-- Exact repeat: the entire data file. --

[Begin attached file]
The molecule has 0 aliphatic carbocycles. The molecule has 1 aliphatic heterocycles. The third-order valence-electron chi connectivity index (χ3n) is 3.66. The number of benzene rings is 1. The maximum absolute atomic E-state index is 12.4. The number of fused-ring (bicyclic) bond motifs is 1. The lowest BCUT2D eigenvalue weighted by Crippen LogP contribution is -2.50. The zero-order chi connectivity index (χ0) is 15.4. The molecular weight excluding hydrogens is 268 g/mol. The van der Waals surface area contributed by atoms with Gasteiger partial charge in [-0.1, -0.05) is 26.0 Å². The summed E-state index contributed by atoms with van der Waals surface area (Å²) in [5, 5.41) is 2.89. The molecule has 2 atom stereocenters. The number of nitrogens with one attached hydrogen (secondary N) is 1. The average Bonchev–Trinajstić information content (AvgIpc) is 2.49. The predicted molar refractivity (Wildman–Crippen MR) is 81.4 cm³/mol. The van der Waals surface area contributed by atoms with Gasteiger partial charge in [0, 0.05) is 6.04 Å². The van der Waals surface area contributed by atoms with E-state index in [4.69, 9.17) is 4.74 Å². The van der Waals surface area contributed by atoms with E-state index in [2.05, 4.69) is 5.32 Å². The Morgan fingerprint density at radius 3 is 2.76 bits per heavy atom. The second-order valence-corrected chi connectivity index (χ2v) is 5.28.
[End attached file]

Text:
The molecule has 0 aliphatic carbocycles. The molecule has 1 aliphatic heterocycles. The third-order valence-electron chi connectivity index (χ3n) is 3.66. The number of benzene rings is 1. The maximum absolute atomic E-state index is 12.4. The number of fused-ring (bicyclic) bond motifs is 1. The lowest BCUT2D eigenvalue weighted by Crippen LogP contribution is -2.50. The zero-order chi connectivity index (χ0) is 15.4. The molecular weight excluding hydrogens is 268 g/mol. The van der Waals surface area contributed by atoms with Gasteiger partial charge in [-0.1, -0.05) is 26.0 Å². The summed E-state index contributed by atoms with van der Waals surface area (Å²) in [5, 5.41) is 2.89. The molecule has 2 atom stereocenters. The number of nitrogens with one attached hydrogen (secondary N) is 1. The average Bonchev–Trinajstić information content (AvgIpc) is 2.49. The predicted molar refractivity (Wildman–Crippen MR) is 81.4 cm³/mol. The van der Waals surface area contributed by atoms with Gasteiger partial charge in [0, 0.05) is 6.04 Å². The van der Waals surface area contributed by atoms with E-state index in [4.69, 9.17) is 4.74 Å². The van der Waals surface area contributed by atoms with E-state index in [2.05, 4.69) is 5.32 Å². The Morgan fingerprint density at radius 3 is 2.76 bits per heavy atom. The second-order valence-corrected chi connectivity index (χ2v) is 5.28.